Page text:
After an opening flash-forward, we follow 13-year-old Ady (Diarra) causing a small ruckus in his French banlieue, leaving his desperate dad with few options but to ship him out of town. Arriving in Burkina Faso to stay in the remote village of his authoritarian uncle Amadou (Hamadoun Kassougue), Ady believes he’s only visiting for a week, but soon learns that he’s stuck on permanent vacation until he reimburses money he stole from his father.Like most kids his age, all Ady cares about is his telephone, his Beats by Dre-style headphones and whatever music (in this case, French rap) he’s into at the moment. But those creature comforts can only take him so far in a place with limited electricity and means of communication, especially after his uncle confiscates his passport and Ady is forced to live the hard knock life that everyone in his Burkinabe family is already used to.Working from a script by David Bouchet, Golblat — who’s of Swiss-Burkinabe origin and has a background in documentaries — initially shows Ady reacting with an expected mix of rebellion and disbelief to his sudden change of living conditions. But the kid gradually opens up to a new world and a new way of being, with his cousin, Jean (Ibrhaim Koma, who starred in the Malian crime film Wulu) and his grandmother, Mame (Josephine Kabore), showing him more love and affection than he ever seemed to get back home in Franc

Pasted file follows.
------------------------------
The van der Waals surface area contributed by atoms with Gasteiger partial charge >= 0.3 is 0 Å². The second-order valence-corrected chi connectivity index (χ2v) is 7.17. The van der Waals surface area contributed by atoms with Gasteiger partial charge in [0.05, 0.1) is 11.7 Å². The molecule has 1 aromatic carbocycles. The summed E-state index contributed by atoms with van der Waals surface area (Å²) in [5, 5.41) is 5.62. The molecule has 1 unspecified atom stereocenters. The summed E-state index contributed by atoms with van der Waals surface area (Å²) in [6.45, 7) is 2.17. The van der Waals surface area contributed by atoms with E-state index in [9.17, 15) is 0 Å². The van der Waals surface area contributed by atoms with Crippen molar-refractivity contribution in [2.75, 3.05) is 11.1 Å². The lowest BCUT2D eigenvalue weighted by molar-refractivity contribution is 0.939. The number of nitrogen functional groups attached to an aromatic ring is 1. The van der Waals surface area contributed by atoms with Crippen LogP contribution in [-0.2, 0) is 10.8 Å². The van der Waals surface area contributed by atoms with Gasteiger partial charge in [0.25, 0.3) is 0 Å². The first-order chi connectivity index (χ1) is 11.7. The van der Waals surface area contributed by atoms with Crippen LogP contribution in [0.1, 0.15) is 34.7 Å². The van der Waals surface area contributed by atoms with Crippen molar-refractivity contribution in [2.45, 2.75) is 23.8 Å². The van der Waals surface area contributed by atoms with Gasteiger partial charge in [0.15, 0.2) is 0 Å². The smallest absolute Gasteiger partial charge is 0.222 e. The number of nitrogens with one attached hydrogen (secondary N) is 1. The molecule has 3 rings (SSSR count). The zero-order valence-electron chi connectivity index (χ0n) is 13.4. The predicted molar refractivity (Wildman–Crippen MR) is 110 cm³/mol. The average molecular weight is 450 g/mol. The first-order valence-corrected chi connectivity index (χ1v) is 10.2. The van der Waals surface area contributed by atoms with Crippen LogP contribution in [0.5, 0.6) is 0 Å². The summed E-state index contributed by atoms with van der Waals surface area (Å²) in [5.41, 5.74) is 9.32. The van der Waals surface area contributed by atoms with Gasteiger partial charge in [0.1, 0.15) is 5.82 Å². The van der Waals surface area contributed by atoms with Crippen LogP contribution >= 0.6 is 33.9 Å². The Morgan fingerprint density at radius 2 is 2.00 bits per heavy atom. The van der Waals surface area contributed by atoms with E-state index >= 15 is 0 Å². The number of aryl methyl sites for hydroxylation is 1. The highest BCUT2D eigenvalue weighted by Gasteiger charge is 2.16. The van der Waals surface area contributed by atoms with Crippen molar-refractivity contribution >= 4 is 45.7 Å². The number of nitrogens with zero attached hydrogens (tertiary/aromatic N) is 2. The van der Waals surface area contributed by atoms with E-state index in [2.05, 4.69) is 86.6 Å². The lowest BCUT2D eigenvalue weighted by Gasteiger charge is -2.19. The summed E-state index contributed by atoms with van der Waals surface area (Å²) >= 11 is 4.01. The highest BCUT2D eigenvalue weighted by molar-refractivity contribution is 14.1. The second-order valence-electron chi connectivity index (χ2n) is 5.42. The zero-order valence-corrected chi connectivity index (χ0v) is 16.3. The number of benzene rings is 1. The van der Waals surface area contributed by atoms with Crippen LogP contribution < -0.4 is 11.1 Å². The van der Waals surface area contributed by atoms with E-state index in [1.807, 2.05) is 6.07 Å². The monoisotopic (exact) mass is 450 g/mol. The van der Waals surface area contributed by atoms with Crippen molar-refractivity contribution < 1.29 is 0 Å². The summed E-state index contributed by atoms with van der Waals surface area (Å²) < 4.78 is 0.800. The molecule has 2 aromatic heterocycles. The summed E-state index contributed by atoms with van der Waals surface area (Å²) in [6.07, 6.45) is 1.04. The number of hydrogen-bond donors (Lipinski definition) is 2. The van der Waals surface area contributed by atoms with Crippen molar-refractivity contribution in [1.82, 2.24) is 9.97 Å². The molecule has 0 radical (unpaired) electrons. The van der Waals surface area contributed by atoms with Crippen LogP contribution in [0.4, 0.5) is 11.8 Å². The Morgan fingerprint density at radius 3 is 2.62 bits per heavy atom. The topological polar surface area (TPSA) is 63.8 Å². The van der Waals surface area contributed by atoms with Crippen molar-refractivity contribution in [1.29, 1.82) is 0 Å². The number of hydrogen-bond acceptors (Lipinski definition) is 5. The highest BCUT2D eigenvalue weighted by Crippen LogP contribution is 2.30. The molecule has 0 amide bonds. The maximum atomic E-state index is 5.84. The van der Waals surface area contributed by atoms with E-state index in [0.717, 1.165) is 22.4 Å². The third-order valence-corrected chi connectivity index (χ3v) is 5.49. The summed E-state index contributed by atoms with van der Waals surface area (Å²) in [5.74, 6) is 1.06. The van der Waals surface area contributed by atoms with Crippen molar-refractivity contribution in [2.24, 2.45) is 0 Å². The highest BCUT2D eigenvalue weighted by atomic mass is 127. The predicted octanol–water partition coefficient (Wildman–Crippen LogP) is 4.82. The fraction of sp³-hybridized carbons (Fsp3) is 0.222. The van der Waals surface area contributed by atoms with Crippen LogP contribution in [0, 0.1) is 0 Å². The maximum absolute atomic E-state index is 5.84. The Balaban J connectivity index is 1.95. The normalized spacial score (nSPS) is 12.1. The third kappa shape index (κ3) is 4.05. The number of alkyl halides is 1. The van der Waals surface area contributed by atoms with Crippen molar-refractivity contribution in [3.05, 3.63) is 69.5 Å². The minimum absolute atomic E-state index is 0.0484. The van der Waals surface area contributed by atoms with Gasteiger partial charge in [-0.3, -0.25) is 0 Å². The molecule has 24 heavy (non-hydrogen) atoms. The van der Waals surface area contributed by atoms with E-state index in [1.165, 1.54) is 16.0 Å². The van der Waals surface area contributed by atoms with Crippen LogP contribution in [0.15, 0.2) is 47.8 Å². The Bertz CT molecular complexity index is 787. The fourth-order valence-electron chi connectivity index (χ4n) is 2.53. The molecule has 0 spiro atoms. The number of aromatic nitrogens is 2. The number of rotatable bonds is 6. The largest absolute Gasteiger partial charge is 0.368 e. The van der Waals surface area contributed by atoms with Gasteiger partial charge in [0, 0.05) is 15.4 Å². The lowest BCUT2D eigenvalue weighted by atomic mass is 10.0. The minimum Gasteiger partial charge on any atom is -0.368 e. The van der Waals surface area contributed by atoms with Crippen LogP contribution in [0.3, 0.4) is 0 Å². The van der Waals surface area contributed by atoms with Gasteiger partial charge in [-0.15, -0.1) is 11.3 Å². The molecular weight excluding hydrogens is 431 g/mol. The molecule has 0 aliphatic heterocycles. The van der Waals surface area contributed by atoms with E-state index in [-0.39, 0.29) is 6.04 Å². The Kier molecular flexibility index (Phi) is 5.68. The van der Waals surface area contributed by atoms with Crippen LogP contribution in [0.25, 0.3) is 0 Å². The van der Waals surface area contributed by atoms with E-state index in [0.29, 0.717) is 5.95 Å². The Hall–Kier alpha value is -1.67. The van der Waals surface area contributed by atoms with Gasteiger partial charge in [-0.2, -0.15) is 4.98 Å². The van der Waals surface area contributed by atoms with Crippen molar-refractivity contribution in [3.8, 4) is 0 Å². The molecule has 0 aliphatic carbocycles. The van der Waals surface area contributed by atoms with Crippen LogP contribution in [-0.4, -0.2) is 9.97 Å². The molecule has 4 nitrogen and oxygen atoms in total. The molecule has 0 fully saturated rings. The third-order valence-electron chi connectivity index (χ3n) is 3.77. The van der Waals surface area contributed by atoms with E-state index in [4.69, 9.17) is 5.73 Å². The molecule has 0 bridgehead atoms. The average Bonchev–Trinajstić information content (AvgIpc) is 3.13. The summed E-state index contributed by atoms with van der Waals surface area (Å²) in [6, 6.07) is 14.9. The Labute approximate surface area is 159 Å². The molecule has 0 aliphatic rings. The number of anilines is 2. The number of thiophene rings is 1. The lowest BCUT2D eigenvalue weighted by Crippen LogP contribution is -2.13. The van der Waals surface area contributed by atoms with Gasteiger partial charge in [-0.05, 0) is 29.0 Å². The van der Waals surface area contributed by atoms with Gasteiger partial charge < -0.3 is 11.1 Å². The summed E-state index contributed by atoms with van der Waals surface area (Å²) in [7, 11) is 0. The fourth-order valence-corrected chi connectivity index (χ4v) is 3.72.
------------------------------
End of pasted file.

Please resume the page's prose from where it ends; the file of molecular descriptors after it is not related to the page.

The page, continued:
Blogs I Follow
- Chang-Rae Lee’s On Such a Full Sea is a readable dystopia that really pushes the reader to think hard
- Enjoyed Cynthia Ozick’s story “The Coast of New Zealand” in The New Yorker
- Boneland by Alan Garner
- Encadrement du responsable du centre multimédia de Houndé (CMH) sur les techniques de rédaction des livres pour enfants
- Funny in Farsi by Firoozeh Dumas
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